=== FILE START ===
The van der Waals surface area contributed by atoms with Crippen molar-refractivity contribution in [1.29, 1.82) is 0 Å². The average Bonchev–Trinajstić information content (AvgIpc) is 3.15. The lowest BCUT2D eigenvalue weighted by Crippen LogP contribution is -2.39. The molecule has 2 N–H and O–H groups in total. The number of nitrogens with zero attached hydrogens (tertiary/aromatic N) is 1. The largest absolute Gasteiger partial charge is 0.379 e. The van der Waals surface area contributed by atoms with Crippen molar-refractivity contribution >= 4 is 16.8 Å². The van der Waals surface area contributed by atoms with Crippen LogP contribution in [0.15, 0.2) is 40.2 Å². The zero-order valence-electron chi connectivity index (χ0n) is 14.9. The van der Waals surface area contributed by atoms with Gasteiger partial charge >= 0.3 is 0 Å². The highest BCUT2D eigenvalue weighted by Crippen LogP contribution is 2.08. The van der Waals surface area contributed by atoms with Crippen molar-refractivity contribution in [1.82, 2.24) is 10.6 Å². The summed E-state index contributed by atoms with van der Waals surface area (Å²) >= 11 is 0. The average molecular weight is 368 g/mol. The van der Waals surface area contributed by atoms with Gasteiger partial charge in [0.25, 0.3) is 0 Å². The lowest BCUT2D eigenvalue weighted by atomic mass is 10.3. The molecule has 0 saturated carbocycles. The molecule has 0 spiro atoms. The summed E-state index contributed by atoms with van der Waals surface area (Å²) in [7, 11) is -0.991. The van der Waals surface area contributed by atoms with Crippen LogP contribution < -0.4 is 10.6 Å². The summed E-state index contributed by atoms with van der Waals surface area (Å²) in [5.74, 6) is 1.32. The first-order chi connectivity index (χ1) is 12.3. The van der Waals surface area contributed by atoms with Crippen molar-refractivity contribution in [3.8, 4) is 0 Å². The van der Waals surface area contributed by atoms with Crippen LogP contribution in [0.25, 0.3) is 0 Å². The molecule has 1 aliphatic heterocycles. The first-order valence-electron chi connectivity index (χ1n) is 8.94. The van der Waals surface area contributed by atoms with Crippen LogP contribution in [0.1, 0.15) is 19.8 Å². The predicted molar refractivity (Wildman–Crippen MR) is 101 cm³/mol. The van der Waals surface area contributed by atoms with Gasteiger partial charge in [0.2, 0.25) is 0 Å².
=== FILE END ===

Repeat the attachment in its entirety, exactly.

The van der Waals surface area contributed by atoms with Crippen molar-refractivity contribution in [1.29, 1.82) is 0 Å². The average Bonchev–Trinajstić information content (AvgIpc) is 3.15. The lowest BCUT2D eigenvalue weighted by Crippen LogP contribution is -2.39. The molecule has 2 N–H and O–H groups in total. The number of nitrogens with zero attached hydrogens (tertiary/aromatic N) is 1. The largest absolute Gasteiger partial charge is 0.379 e. The van der Waals surface area contributed by atoms with Crippen molar-refractivity contribution >= 4 is 16.8 Å². The van der Waals surface area contributed by atoms with Crippen LogP contribution in [0.15, 0.2) is 40.2 Å². The zero-order valence-electron chi connectivity index (χ0n) is 14.9. The van der Waals surface area contributed by atoms with Gasteiger partial charge >= 0.3 is 0 Å². The highest BCUT2D eigenvalue weighted by Crippen LogP contribution is 2.08. The van der Waals surface area contributed by atoms with Crippen molar-refractivity contribution in [1.82, 2.24) is 10.6 Å². The summed E-state index contributed by atoms with van der Waals surface area (Å²) >= 11 is 0. The average molecular weight is 368 g/mol. The van der Waals surface area contributed by atoms with Gasteiger partial charge in [0.25, 0.3) is 0 Å². The lowest BCUT2D eigenvalue weighted by atomic mass is 10.3. The molecule has 0 saturated carbocycles. The molecule has 0 spiro atoms. The summed E-state index contributed by atoms with van der Waals surface area (Å²) in [7, 11) is -0.991. The van der Waals surface area contributed by atoms with Crippen LogP contribution < -0.4 is 10.6 Å². The summed E-state index contributed by atoms with van der Waals surface area (Å²) in [5.74, 6) is 1.32. The first-order chi connectivity index (χ1) is 12.3. The van der Waals surface area contributed by atoms with Crippen molar-refractivity contribution in [3.8, 4) is 0 Å². The van der Waals surface area contributed by atoms with Crippen LogP contribution in [0.25, 0.3) is 0 Å². The molecule has 1 aliphatic heterocycles. The first-order valence-electron chi connectivity index (χ1n) is 8.94. The van der Waals surface area contributed by atoms with Crippen LogP contribution in [0.1, 0.15) is 19.8 Å². The predicted molar refractivity (Wildman–Crippen MR) is 101 cm³/mol. The van der Waals surface area contributed by atoms with Gasteiger partial charge in [0.2, 0.25) is 0 Å².